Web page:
Aug. 14, 2009 Areas of brain damage seen on brain scans and originally thought to be related to stroke may help doctors predict a person's risk of memory problems in old age, according to research published in the August 11, 2009, print issue of Neurology®, the medical journal of the American Academy of Neurology.
Researchers tested 679 people age 65 and older without dementia for mild cognitive impairment, the stage between normal aging and dementia. Participants underwent brain scans where scientists looked for small areas of brain damage called white matter hyperintensities, often referred to as ministrokes. They also looked for infarcts, or areas of dead tissue usually called strokes. Both types of brain damage may be caused by vascular disease in the brain.
The study found that people with white matter hyperintensities were nearly twice as likely to have mild cognitive impairment that included memory loss. However, people who had infarcts on their brain scans were more likely to experience mild cognitive impairment in abilities other than memory loss.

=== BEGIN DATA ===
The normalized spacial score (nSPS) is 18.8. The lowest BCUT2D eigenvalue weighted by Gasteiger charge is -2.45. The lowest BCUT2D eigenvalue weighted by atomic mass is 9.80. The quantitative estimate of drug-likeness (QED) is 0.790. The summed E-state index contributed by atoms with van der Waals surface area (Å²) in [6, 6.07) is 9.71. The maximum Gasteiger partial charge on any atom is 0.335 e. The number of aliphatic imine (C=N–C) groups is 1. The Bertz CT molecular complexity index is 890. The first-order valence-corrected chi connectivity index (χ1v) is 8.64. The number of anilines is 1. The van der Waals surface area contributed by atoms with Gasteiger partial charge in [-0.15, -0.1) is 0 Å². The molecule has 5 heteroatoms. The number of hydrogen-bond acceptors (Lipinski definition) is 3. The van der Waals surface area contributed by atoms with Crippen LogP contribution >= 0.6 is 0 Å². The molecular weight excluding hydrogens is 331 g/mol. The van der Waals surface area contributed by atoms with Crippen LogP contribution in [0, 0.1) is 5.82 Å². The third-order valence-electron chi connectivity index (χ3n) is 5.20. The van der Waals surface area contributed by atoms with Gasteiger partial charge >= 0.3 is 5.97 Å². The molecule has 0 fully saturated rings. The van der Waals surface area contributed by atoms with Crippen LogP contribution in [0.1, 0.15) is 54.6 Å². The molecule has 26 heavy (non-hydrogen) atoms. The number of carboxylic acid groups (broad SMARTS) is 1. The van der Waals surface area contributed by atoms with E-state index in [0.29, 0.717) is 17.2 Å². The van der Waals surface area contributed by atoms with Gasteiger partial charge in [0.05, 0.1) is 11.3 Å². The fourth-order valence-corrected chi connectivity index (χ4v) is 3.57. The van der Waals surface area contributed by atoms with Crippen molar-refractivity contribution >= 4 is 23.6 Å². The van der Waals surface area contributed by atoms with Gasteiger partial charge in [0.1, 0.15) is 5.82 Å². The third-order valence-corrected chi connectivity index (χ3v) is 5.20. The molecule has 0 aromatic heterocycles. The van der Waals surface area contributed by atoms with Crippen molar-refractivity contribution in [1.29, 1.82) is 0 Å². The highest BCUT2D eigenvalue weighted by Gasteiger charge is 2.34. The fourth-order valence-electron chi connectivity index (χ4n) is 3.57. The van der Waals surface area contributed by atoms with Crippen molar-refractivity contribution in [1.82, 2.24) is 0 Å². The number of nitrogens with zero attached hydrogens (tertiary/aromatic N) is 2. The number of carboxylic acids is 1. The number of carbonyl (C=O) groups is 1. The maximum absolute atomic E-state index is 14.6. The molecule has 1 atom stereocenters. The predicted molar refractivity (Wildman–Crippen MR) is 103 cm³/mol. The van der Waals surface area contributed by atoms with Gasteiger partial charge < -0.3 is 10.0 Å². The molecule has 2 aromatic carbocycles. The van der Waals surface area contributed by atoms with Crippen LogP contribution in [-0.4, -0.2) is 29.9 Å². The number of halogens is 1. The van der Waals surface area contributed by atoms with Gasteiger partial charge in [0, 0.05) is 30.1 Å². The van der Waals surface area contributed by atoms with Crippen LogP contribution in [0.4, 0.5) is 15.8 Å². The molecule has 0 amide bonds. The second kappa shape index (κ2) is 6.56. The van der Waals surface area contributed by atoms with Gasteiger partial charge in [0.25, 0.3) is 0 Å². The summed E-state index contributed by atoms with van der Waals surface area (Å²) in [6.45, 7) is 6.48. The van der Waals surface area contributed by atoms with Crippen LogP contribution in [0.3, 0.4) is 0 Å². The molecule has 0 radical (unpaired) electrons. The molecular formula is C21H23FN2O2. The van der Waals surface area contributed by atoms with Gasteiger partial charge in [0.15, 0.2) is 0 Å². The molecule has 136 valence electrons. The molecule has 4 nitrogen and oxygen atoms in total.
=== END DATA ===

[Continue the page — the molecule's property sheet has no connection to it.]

The results remained the same regardless of a person's age, gender, ethnic group, education, and if they had a gene thought to be a strong risk factor for dementia, called the ApoEe4 gene.
"The most interesting finding in this study was that white matter hyperintensities, or ministrokes, predicted memory problems, while strokes predicted non-memory problems," said study author José Luchsinger, MD, MPH, with Columbia University Medical Center in New York.
"Traditionally, ministrokes and strokes are thought to have a common origin and to more strongly predict non-memory cognitive problems. There are an increasing number of studies challenging the idea that all white matter hyperintensities are similar to strokes. The fact that white matter hyperintensities more strongly predicted memory problems could challenge traditional views that white matter hyperintensities are milder versions of stroke that are produced only by conditions such as high blood pressure," said Luchsinger.
Luchsinger says more work is needed to understand white matter hyperintensities and to identify which are related to stroke and which are related to other conditions such as Alzheimer's disease. He says this could eventually help doctors and researchers to design preventive strategies for memory and other types of cognitive impairment.
The study was supported by the National Institutes of Health.
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